What were you thinking throughout the fight, as the bout built up?

Psychologically during the build up to the fight we knew that they were losing, we knew that everything that we said for some reason it just went straight into his heart and also knew this fight was going to be a knockout victory for us because it was already predicted.

There was no point in time when we thought we were going to lose this fight. Getting in the ring, all I had to do was to just remain focused. All I had to do was to make sure that I was fighting with passion so every punch that I threw, I threw with passion behind it so I knew at the end of the night we were going to carry the day.”

Did you think you needed to win by a knockout at all cost?

Yes, to make a statement yes because he was the champion. We wanted to prove to the world of boxing that they were wrong about making me the underdog before the fight and we did that.

We knew that he is the champion, before you take something from a champion you have to actually discipline him; you have to put him in his place, let them know you’ve won.

Your father gave you a big hug after the knockout. What did he tell you at that point?

I think it was just a sigh of relief mainly. I was in a neutral corner and I saw the referee wave the fight off and I saw Jessie still on the floor. My initial reaction was just go down and say Lord I thank you and after I got up I look into my corner and saw my father running towards me, he just came and just picked me up. (smiles broadly).

I can’t really remember what he said but there was some sort of energy that you don’t even have to speak to realise that this is it so it was just a sigh of relief…It’s like yeah we did it at long last. I just felt like all the struggles he has gone through getting me where I am today we’ve actually managed to make something great come out of it.

Every time I enter into a fight, my only worry is what if something goes wrong? What if we don’t get the results we want? Those are the things that sometimes can go through your mind, the fear of failure because my father has put in so much.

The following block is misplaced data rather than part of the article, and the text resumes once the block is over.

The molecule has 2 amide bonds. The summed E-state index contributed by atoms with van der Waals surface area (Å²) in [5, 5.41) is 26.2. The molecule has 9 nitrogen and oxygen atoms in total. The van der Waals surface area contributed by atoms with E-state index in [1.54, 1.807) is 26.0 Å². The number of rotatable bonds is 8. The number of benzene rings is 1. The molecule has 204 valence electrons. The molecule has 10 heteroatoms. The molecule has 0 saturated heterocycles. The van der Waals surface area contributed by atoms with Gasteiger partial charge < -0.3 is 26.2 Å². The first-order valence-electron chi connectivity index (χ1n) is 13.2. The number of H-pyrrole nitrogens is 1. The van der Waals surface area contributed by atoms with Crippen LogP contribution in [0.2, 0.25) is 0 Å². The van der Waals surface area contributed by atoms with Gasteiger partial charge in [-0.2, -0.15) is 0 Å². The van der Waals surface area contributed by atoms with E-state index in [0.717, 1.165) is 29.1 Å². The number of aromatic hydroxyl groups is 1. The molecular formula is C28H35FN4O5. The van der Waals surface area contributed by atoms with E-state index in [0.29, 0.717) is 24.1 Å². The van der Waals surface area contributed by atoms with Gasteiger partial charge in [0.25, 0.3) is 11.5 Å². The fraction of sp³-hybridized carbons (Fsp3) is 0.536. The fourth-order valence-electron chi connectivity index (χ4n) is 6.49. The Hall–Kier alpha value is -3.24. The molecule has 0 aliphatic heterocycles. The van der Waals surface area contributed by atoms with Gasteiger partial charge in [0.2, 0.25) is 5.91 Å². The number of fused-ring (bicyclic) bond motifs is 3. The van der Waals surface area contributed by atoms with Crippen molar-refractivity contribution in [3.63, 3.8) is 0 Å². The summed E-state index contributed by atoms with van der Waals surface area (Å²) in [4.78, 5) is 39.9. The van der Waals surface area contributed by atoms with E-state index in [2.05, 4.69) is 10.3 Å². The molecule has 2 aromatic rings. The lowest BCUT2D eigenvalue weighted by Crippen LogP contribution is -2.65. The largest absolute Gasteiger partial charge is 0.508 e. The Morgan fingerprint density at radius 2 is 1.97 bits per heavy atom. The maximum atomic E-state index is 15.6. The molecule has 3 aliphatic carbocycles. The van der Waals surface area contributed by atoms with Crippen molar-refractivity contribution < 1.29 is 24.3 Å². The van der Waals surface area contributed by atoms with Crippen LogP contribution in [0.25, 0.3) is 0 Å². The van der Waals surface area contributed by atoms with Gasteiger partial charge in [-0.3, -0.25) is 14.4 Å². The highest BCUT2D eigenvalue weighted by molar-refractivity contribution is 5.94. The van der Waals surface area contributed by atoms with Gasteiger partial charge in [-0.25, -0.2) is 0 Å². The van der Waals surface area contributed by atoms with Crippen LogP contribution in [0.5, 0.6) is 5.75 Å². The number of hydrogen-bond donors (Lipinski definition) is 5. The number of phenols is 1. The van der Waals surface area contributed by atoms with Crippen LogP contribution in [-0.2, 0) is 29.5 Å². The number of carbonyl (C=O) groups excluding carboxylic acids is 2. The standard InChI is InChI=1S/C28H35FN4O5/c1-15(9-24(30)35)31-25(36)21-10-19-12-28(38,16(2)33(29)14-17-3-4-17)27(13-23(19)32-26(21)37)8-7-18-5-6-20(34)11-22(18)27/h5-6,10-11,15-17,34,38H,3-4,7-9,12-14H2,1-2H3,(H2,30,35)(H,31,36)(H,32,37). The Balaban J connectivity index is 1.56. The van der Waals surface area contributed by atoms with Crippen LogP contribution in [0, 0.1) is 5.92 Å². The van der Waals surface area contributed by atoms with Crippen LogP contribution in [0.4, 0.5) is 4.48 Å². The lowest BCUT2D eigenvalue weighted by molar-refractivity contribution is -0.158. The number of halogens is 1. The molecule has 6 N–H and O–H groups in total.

You said before the fight that you wanted to let the world know who Isaac Dogboe is. You made your point?

Of course, according to the statistics that came about the viewership of that show, almost people close to a million tuned in to watch that fight so we actually achieved what we wanted.

After the fight Bob Arum said ‘I’m something special, I’m like a diamond a gem’ so I believe that the whole American population everybody now knows Isaac Dogboe, everybody is talking about Isaac Dogboe.

It is not by my own strength; in all things I give glory to God because I keep saying with God all things are possible. At this stage, at this moment in time we can just keep working hard, we can just carry on with what we are doing and we know that bigger and better things are ahead of us.

What’s next for you after sealing the world title?

What’s next for me? To be somewhere on the beach side with my sun glasses and my sun hat and just cross my leg and just be chilling. (Laughs).

Seriously at this moment upon my discussion with Top Rank, what my father made me understand it that, in August I will be going out in the ring again but it’s not concrete just yet but that will be my first defence and after that we will be looking forward to unifying the division, fight other world champions in the division and then from there we will see what is next..

What sort of legacy do you want to leave?

When after everything is done, how I want to be remembered as this kid who believed that with God all things are possible and worked hard for it and believed every step of the way.

I want to bring hope to as many people as possible through what I do and inspire them to believe that if they believe and work hard everything is possible.

By TV3 Sports||Ghana